Push ups (a.k.a. press ups) are one of the core bodyweight exercises. They are often overlooked by people looking to improve strength and conditioning, even though they are the staple exercise in the military and martial arts school. Push ups can strengthen the back, shoulders, triceps and forearms. Push ups are common in both traditional Eastern exercises as well as Western fitness routines.
Many yoga asanas (postures) appear in push up variations, such as the plank (the standard starting position with straight arms and back), the cobra and downward dog.
Indian push ups are known as baithaks, and are similar to the Chinese press-ups practised in many traditional Chinese martial arts clubs.
Press ups can be modified to suit people of all strengths, from press ups against a wall (not actually a push up, more a push away), to three-quarter push ups, which are done on the knees rather than the tips of the toes; push ups on stability balls, either with hands or feet on the ball; to the most extreme, handstand push ups. These are usually done with the feet against a supporting wall. Some martial artists have demonstrated one handed handstand push ups.
In addition to performing push ups on the palms, people also push up from a closed fist or even finger tips, to help strengthen and condition the hands for combat.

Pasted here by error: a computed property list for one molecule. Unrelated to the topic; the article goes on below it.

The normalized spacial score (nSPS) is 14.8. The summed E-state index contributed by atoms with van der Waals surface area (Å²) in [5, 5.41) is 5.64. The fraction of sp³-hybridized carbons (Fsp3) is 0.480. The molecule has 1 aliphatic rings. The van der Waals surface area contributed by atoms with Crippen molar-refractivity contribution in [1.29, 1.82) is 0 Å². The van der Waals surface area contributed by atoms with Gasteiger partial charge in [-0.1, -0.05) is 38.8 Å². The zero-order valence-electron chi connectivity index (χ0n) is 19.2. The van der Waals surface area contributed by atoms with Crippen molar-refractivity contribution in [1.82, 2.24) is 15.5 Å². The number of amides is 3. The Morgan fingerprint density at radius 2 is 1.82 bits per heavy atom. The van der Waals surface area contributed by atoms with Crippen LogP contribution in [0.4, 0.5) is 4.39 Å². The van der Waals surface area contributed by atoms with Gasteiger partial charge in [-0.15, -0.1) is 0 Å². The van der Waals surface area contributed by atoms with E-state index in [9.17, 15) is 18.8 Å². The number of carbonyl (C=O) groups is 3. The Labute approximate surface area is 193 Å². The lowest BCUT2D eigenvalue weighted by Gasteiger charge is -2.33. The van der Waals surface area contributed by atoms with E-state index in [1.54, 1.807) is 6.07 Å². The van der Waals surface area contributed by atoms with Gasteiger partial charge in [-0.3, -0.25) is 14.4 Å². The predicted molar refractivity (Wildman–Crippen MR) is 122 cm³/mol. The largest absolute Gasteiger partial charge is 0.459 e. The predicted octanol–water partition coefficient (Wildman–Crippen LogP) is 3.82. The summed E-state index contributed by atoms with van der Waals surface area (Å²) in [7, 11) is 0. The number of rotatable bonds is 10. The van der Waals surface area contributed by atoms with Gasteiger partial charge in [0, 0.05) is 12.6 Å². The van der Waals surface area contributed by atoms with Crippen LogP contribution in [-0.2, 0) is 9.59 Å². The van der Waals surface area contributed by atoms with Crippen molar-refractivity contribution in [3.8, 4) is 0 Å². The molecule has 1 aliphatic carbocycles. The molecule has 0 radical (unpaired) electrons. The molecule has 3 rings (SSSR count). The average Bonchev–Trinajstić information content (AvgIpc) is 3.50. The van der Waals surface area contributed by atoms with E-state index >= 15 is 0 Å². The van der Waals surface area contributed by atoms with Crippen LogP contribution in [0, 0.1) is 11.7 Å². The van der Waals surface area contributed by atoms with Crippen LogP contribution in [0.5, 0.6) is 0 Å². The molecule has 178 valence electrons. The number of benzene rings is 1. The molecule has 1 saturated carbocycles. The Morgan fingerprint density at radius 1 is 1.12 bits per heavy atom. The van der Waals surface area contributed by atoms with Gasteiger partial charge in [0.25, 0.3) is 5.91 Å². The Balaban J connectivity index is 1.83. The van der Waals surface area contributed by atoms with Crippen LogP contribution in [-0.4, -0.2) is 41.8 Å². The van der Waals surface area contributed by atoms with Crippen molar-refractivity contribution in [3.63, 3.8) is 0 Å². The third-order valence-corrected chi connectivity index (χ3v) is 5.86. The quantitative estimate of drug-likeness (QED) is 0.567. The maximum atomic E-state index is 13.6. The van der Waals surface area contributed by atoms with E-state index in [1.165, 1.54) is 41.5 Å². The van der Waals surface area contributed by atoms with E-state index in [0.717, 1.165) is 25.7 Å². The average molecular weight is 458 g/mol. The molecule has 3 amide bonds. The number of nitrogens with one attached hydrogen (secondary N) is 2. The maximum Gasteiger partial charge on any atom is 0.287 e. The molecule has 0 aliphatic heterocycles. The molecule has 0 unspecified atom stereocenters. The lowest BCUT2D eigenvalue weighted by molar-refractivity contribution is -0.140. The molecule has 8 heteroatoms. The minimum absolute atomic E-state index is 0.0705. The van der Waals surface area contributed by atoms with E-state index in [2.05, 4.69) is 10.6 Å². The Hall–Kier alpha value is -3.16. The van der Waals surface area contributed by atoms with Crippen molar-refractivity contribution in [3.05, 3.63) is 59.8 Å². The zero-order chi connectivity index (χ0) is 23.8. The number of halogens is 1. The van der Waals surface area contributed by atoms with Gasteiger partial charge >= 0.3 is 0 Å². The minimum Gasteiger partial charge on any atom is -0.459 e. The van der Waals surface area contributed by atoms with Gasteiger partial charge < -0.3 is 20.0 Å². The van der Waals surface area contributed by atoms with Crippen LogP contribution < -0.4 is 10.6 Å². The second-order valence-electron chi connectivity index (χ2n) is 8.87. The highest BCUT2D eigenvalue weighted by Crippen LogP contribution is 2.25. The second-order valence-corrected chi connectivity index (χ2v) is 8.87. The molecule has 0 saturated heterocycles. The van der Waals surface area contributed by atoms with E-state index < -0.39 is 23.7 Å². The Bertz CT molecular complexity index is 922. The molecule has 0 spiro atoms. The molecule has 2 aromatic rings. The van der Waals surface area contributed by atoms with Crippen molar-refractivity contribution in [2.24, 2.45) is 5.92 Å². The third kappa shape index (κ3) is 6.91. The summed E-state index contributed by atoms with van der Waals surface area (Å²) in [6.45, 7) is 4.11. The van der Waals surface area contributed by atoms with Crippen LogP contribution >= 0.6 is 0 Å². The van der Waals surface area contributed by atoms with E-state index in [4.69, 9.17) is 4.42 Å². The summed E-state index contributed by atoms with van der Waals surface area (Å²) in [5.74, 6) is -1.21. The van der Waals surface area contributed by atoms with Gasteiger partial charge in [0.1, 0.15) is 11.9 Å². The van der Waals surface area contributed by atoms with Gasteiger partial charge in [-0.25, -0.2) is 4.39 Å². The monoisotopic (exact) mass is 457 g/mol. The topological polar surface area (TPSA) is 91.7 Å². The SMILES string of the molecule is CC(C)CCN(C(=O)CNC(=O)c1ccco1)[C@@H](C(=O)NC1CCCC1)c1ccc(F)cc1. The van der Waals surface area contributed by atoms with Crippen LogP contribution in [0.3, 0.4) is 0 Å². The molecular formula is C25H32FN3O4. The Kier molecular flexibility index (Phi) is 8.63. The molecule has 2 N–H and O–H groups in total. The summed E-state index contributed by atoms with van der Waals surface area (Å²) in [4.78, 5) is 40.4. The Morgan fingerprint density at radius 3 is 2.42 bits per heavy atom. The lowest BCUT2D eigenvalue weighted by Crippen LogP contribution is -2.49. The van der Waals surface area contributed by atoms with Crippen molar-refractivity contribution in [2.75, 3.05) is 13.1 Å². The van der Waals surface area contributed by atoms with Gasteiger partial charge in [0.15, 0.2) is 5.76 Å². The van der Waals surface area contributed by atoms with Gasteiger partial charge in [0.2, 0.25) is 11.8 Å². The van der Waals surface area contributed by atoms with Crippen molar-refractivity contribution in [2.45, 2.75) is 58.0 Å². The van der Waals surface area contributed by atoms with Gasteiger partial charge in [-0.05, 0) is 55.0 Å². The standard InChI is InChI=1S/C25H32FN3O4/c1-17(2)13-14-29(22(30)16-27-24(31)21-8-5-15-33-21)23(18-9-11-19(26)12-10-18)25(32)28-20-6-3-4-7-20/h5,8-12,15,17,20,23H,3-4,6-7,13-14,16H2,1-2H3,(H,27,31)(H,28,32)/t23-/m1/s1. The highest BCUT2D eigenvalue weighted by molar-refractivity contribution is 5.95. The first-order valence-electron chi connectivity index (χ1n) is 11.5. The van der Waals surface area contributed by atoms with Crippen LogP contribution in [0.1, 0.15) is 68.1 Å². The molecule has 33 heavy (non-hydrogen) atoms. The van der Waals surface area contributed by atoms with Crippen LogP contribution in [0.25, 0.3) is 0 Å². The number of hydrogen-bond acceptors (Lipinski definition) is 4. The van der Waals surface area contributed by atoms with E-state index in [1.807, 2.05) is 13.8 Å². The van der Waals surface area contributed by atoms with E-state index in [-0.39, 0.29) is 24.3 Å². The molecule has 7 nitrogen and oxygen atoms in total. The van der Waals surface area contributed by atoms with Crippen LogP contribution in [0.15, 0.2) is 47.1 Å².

A while ago we looked at the resurgence of popularity of old school fitness training. Old school training is the style of training that was once common in school physical training classes, and often practised by the military. Today martial artists and dancers alike go “old school”. Really old school is just bodyweight circuit training and core strengthening using compound weight training.
Is there a “best exercise”? If there was one all round exercise that everybody should perform on a regular basis, what would it be? Well, the answer seems to be the mighty, noble, and often neglected, push up (or press up, if you prefer).
Considered the ultimate measure of fitness by many experts, and an exercise that the American College of Sports Medicine suggests should replace softer exercises, such as gentle Pilates and yoga postures, that are often adopted into fitness routines nowadays. It may be Old School, but it is still extremely effective.
There are many variations of the push up, ranging from the standard military style push up, to the one-handed push-up for the supremely athletic (as demonstrated by Sly Stallone in the Rocky films), but the basic principle remains the same:
How to Do A Proper Old School Press Up:
- Balance on your toes and hands, pressing your palms into the floor and keeping your hands just wider than shoulder-width apart.